Online films encourage nature lovers in lockdown

Published: Wednesday 20 May 2020

Teenager Amelia Barrington is pictured sitting in her back garden planting wildflowers. She has long brown hair tied back and is wearing a pink hoodie and jeans. The family dog, a small terrier, is sitting with her as she waters the plants.

The council’s Countryside and Greenspace team wants to inspire and create an army of ‘citizen scientists’ during lockdown.

The team, which includes our Countryside Rangers, would normally be working on our managed footpaths, local and national nature reserves, country parks and community greenspaces.

But, as with everyone else, covid-19 has changed the daily routine and the team has instead turned to social media to share their love and knowledge of nature with the South Lanarkshire public.

Through a series of ‘Backyard Safari’ videos, shot in gardens and local exercise areas, Rangers like Chris McGinley are using the opportunity to engage and share ideas and stories with a new audience who he hopes will learn, discover and report, creating a virtual network of citizen scientists.

Explained Chris: “We know that during the lockdown there has been a huge upturn in visitors to our open spaces, and a growing interest in managing and caring for community areas.

“This increased awareness of, and interest in, local beauty spots has become one of the unintended benefits of the current situation, and we feel a responsibility to harness this new energy and enthusiasm, creating opportunity to encourage interest in the wildlife that might be sharing those spaces.”

The ‘Backyard Safari’ films are shared mainly on Facebook and are designed to be short, fun and educational. Working with mobile phones, Chris, fellow Ranger Kerry, and Biodiversity Officer, Louisa have tried to deliver a snapshot of their own back gardens and greenspaces.

Videos so far have focused on dandelions and why they are so useful to wildlife and us; a minibeast hunt, wildflowers in our roadside verges, and the many species of birds in our gardens.

Ideas for future films are led by viewer feedback and levels of interest, but Chris is committed to making sure all are topics that are familiar enough to encourage citizen scientists to continue to participate, discover and even record their findings.

“Gardens, for example”, says Chris, “are like micro-nature reserves full of amazing animals that might be easily overlooked while we’re rushing around getting on with our daily lives.  During lockdown, however, more of us can take time to appreciate what is quite literally on our doorsteps.”

The team hopes the films will particularly appeal to children and young people, who have spent the last eight weeks learning at home.

In the woodlands in Earnock, Hamilton, local children have led the way, creating drawings, collages and natural art to decorate trees in the forest before posting pictures on the local Community Website for others to see. The hope is that this encourages others to go out themselves to discover the artwork - much like an informal treasure hunt.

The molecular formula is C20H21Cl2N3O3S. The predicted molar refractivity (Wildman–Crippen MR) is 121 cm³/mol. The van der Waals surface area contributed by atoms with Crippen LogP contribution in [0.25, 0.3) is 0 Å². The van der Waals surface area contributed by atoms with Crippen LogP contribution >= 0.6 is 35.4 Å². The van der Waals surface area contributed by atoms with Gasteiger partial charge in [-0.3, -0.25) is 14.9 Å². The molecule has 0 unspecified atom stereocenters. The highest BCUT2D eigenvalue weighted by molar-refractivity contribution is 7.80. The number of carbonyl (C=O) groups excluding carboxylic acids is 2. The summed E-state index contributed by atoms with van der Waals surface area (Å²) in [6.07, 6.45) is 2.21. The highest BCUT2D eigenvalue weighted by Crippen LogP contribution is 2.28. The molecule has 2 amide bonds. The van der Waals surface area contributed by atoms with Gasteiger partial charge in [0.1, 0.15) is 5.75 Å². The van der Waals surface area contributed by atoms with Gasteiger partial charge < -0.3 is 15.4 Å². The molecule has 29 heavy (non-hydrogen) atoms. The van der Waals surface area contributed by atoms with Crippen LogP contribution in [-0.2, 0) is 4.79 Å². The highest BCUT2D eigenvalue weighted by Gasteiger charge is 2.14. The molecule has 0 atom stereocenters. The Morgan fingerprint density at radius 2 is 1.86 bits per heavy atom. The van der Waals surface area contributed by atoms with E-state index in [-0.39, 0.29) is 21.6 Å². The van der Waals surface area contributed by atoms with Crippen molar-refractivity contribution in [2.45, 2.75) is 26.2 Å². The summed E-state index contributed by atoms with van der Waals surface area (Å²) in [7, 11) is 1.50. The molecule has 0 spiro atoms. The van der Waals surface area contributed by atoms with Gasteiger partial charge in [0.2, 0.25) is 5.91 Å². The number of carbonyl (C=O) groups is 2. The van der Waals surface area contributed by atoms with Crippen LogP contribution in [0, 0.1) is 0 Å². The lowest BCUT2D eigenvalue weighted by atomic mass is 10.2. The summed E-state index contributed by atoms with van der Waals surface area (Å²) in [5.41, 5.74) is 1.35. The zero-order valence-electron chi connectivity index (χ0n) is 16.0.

Thirteen-year-old Amelia Barrington (pictured) from Biggar, meanwhile, has been working hard to make the most of lockdown in her garden. She said: “We have a hedgehog which visits us at night but can be quite elusive to spot, so I’ve been trying to learn more about their habits. We have also put up two feeders to encourage more birds into the garden, and I’ve been helping to plant wildflower seeds and mixed salad leaves with my family.

“I think the online videos are a great idea and they have given us lots of tips. I hope they keep going with them even after lockdown.”

Support has also been in ready supply from community ‘Friends’ groups who are staying in touch via social media, group pages and messaging apps, many of which are reporting record increases in followers. Roy, a Volunteer Path Surveyor said: I have never seen so many people on the paths, often giving socially distant wave to each other. It may even mean that when this is done, there could continue to be increased demand for these local paths by wider sections of the community. Let’s hope so.”

And, for all of us, struggling still to adjust to a ‘new normal’, the team believes that the natural world can be the great leveller.

Concludes Chris: “Even if you’re not out spotting nature, taking the time to slow down and enjoy your garden or local footpath can be a genuine stress buster.  There’s no need to put on a meditation podcast when you can listen to the relaxing sound of birdsong around you, or long for a return to the gym when there are brilliant opportunities to exercise right here in the great outdoors.”

Watch Backyard Safari videos on Facebook, or get in touch with the countryside and greenspace team with feedback or ideas.

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